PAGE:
Don’t be like Meta. How not to overstaff?

published: 12.04.2023

Changing economic realities mean that many companies have doubts about how to approach hiring in the IT sector. What analysis should be done, what factors should be taken into account? Which are the key ones?

Step 1: Project verification.

It is worth starting your hiring planning with an analysis of your project portfolio – in terms of certainty of delivery and priorities. The assessment will depend, among other things, on whether these are internal or external projects, what their time frame is, what role our company plays in them and which are strategic for us. Moreover, it is important to carefully consider the partners for a specific task. How has our cooperation been so far? How much do we know about their financial situation? Once we have verified our priorities and assessed security, it is time to analyse our team. In this process, we assess the competencies of our employees and if we can move them between projects.

Step 2: Competency mapping.

A key aspect is to be aware of the parameters affecting people in the company: the scale of the organisation, its positioning in relation to the competition, rotation and offers for employees. With this information, we know how quickly we can respond to a higher demand for talent if, for example, we are launching a major project. Similarly, in the case of employee redundancies – we have reliable information about outplacement opportunities – i.e. how our employees are positioned against other job seekers. This is a significant change that has been taking place over the last few years – quite a while ago, Human Resources departments were merely executors of business instructions, and the HR Director had the weakest position in the management of the organisation. Nowadays, it is increasingly common for those responsible for talent and knowledge management in an organisation to be treated as partners and advisors to the business, with HR Directors sitting on company boards.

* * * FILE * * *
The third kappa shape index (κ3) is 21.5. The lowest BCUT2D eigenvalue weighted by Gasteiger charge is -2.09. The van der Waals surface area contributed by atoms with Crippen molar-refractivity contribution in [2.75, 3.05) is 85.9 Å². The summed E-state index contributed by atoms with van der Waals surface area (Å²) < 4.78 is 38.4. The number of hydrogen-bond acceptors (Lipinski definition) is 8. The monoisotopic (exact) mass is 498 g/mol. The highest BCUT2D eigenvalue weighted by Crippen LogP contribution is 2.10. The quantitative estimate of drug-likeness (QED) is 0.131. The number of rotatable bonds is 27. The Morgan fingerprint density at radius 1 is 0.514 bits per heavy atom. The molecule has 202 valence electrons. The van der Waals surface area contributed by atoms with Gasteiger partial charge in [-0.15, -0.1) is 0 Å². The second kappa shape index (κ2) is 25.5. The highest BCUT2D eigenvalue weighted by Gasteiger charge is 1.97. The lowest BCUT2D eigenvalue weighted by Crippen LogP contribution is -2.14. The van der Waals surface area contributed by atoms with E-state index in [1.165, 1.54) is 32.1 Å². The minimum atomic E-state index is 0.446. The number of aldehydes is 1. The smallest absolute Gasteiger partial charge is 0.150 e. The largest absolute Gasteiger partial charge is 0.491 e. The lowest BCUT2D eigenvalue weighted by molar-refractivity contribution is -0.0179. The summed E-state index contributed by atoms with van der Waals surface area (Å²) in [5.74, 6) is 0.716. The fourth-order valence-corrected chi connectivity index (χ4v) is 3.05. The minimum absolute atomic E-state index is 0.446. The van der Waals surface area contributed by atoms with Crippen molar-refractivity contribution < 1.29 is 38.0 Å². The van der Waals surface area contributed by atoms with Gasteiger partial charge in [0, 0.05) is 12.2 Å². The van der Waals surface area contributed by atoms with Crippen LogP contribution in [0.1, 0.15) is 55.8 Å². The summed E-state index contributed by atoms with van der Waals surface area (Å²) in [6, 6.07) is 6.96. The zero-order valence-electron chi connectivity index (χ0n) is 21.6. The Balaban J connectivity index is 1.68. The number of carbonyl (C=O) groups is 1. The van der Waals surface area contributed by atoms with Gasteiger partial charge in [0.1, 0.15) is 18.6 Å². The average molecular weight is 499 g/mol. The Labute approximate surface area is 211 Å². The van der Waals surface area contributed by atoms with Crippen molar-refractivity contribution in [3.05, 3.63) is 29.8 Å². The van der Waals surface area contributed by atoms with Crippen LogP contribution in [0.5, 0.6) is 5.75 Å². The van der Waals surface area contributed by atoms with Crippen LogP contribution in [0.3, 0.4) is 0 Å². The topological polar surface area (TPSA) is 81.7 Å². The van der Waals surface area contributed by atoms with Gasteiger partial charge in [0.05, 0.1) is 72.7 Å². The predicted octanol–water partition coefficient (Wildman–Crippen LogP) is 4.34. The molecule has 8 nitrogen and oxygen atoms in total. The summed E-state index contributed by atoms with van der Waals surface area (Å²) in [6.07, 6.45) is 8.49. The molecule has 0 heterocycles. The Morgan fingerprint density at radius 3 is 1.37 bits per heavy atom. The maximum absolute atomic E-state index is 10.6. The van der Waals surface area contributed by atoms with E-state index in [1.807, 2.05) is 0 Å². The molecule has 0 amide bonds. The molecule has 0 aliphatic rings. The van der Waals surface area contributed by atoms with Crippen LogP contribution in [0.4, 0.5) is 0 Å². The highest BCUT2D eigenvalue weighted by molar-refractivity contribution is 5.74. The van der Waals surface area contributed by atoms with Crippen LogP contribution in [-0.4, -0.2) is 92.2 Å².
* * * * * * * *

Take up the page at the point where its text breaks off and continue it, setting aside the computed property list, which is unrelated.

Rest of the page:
Mature corporate people management requires long-term workforce planning, including recruiting processes for future business needs and an awareness of key trends affecting the IT labour market. In recent months, we have experienced changes in labour laws, taxes and layoffs in large companies – such events affect the readiness to change jobs and the expectations of candidates.

Another aspect is the assessment of employee competencies: both the skills employees already have and those that will be acquired. Talent management will allow us to determine the place of a given employee in the organisation in the future, and to assess what projects we will be able to realise thanks to them. Moreover, it enables us to know how much we will have to pay employees whose competencies are constantly growing.

Step 3: Internal recruitment.

A practice that allows us to respond quickly to business needs and further strengthens satisfaction with the current workplace is so-called internal recruitment.Information to teams about vacant positions provides a significant benefit to the employer. It allows the transfer of an employee from a less crucial area (which could be eliminated in the future), reduces turnover and provides the development of people already known. Additionally, it is the least expensive which makes it easier and quicker to deploy a person who knows the organisation. All this, however, takes into account real competencies and business needs.